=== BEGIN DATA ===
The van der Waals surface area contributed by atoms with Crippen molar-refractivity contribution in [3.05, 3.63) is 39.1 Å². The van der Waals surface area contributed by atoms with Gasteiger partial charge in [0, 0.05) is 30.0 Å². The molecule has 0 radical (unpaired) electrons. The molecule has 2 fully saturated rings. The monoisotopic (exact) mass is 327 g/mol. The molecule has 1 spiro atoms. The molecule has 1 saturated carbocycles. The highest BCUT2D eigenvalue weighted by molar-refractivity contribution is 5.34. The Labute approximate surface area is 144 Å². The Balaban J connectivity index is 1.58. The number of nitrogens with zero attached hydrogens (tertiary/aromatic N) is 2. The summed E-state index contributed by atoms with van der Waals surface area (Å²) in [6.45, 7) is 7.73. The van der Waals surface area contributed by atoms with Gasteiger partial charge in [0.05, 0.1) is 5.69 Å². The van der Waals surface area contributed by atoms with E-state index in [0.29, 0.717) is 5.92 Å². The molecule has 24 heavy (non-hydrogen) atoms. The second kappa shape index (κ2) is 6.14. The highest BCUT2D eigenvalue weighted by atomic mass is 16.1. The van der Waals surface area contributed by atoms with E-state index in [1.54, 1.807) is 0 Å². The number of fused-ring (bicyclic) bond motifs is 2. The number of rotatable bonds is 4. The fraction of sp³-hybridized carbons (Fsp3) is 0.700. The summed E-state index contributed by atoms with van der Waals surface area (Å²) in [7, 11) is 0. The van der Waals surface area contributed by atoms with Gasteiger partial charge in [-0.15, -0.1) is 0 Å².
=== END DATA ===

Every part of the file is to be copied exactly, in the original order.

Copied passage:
The van der Waals surface area contributed by atoms with Crippen molar-refractivity contribution in [3.05, 3.63) is 39.1 Å². The van der Waals surface area contributed by atoms with Gasteiger partial charge in [0, 0.05) is 30.0 Å². The molecule has 0 radical (unpaired) electrons. The molecule has 2 fully saturated rings. The monoisotopic (exact) mass is 327 g/mol. The molecule has 1 spiro atoms. The molecule has 1 saturated carbocycles. The highest BCUT2D eigenvalue weighted by molar-refractivity contribution is 5.34. The Labute approximate surface area is 144 Å². The Balaban J connectivity index is 1.58. The number of nitrogens with zero attached hydrogens (tertiary/aromatic N) is 2. The summed E-state index contributed by atoms with van der Waals surface area (Å²) in [6.45, 7) is 7.73. The van der Waals surface area contributed by atoms with Gasteiger partial charge in [0.05, 0.1) is 5.69 Å². The van der Waals surface area contributed by atoms with E-state index in [0.29, 0.717) is 5.92 Å². The molecule has 24 heavy (non-hydrogen) atoms. The second kappa shape index (κ2) is 6.14. The highest BCUT2D eigenvalue weighted by atomic mass is 16.1. The van der Waals surface area contributed by atoms with E-state index in [1.54, 1.807) is 0 Å². The number of fused-ring (bicyclic) bond motifs is 2. The number of rotatable bonds is 4. The fraction of sp³-hybridized carbons (Fsp3) is 0.700. The summed E-state index contributed by atoms with van der Waals surface area (Å²) in [7, 11) is 0. The van der Waals surface area contributed by atoms with Gasteiger partial charge in [-0.15, -0.1) is 0 Å².